Western Australian Industrial Relations Commission

Appeal by a Prison Officer or Youth Custodial Officer against their removal

Amendments made to the Prisons Act 1981 and the Young Offenders Act 1994 provide that a prison officer or a youth custodial officer who has been removed as a result of a loss of confidence process may appeal to the Commission on the ground that the removal decision was harsh, oppressive or unfair.

In the case of a prison officer, the appeal is brought pursuant to s 106 of the Prisons Act 1981.

In the case of a youth custodial officer, the appeal is brought pursuant to s 11CH of the Young Offenders Act 1994.

The process of the appeal is the same for both a prison officer and for a youth custodial officer. Set out below is some preliminary information regarding the appeal process. It is intended as a guide only. You will need also to read the appeal rights as they are set out in the Act applicable to you, and the steps described in Part 9A or 9B of the Industrial Relations Commission Regulations 2005.

Commencing an appeal

The appeal is instituted by filing a Form 8C - Notice of Appeal or Referral (Other Matters) in the Commission within 28 days after the day the prison officer or youth custodial officer is removed.

Note that an appeal cannot be instituted more than 28 days after the day the prison officer or youth custodial officer is removed or if they have resigned.

Once it is filed

A copy of the filed Form 8C with the appeal number and the stamp of the Commission will be returned to the appellant.  The Registry will send a copy of the Form 8C to the employer.

What happens next

The Chief Executive Officer is to file a Form 4 - Response (General) within 28 days of receiving the Form stating:

(i)

 

the Chief Executive Officer’s reasons for deciding to take removal action;

(ii)

 

a list of all documents that the Chief Executive Officer considered before making the decision;

(iii)

 

a summary of facts or issues of law relied upon by the Chief Executive Officer including any relevant matters set out in section 107(4) of the Prisons Act 1981 or section 11CI(4) of the Young Offenders Act 1994;

 

 

and

(iv)

 

a reply containing any matters the Chief Executive Officer wishes to raise in relation to the appellant’s case.

The Commission may then ask whether either the appellant or the Chief Executive Officer requests the appeal to go to conciliation. Conciliation will be before a member of the Commission who will not hear the appeal. It may take two – four weeks for conciliation to occur. Further programming of the hearing of the appeal will cease until it is known whether or not conciliation results in an agreed settlement of the appeal.

If there is no request for conciliation, then within 14 days of the response being served, the Chief Executive Officer is to file three copies of every document relied upon by the Chief Executive Officer in the appellant’s case. Within 14 days of receiving these documents, the appellant is to file three of every document relied upon by the appellant.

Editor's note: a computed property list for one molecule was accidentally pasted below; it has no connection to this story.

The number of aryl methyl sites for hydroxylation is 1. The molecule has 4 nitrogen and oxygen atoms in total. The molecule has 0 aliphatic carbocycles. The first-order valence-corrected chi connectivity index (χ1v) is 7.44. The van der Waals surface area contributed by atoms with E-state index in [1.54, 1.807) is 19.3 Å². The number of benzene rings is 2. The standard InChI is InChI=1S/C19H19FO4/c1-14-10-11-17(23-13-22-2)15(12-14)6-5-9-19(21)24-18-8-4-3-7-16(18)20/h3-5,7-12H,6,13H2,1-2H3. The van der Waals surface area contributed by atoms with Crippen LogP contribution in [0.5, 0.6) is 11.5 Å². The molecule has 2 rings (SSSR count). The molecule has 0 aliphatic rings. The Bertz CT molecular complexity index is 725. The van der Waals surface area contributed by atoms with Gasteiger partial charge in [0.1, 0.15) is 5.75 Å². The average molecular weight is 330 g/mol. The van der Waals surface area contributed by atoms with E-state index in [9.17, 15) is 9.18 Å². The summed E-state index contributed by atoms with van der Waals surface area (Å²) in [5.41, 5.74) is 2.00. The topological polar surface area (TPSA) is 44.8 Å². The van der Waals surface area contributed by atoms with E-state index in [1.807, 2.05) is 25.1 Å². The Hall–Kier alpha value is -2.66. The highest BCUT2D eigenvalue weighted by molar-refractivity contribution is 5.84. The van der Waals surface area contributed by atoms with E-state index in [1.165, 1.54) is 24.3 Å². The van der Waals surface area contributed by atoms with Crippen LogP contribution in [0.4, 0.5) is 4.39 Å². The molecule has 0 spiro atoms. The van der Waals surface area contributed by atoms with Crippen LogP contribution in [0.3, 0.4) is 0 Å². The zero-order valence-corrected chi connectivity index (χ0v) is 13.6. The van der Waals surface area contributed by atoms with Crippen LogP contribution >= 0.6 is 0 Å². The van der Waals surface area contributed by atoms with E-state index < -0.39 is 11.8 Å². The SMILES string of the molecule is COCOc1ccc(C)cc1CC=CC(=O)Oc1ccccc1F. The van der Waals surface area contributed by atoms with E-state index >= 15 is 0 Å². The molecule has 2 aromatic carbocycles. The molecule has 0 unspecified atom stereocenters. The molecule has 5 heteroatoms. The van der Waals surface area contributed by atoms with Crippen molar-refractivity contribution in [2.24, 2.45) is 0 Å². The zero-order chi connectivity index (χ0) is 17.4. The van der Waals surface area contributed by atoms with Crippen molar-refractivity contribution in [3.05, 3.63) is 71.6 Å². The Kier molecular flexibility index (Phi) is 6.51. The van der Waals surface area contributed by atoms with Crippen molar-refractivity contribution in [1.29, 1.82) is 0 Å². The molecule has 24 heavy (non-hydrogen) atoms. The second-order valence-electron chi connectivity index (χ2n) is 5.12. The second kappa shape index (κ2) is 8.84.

Note that the Commission may direct that these times be varied if necessary, for example, if there is conciliation occurring.

The Commission is likely to enquire as to how long the appellant and the Chief Executive Officer think they will need to present their respective cases (for example, is it likely to take more than one day of hearing for both their cases? One day of hearing is usually between 10.30 am to 1.00 pm and 2.15 pm to 4.00pm).

The Commission will set the date the appeal itself is likely to be heard. This date will usually take into account the availability of the appellant or their representative, the
availability of the Chief Executive Officer’s representative, and the dates the Commission has available.

'New Evidence'

Section 108 of the Prisons Act 1981 and s 11CJ(1) of the Young Offenders Act 1994 mean that the appeal is to be heard and determined on the basis of the following documents —

(a)

 

a document or other material that was examined and taken into account by the chief executive officer in making the removal decision;

(b)

 

the notice given under section 102(1);

(c)

 

a written submission made to the chief executive officer by the prison officer under section 102(2);

(d)

 

a decision notice;

(e)

 

a notification of the removal;

If an appellant or the Chief Executive Officer wants the Commission to take into account any other document or evidence, they will need to ask the Commission for permission (called ‘seeking leave’) to tender new evidence. Note that s 108 of the Prisons Act 1981 and s 11CJ(1) of the Young Offenders Act 1994 impose conditions on granting leave to tender new evidence.

An application seeking leave to tender new evidence is made by completing a Form 1C - Application (no other specified form) and attaching to it a copy of the new evidence for which leave to tender is being sought.

The Commission will give the other party to the appeal time to consider it and to reply to the application. The application to tender new evidence will then be listed for hearing and the Commission will hear the application and decide whether it will be granted.

Note that the appeal itself will not be able to be heard until after the application for leave to tender new evidence is decided by the Commission.

 

 

 

Contact Us

Western Australian Industrial Relations Commission
17th Floor
111 St Georges Terrace
PERTH WA 6000

Phone : (08) 9420 4444
Facsimile : (08) 9420 4500
Free Call : 1800 624 263

Free Fax :1800 804 987

Email : mail reg

 

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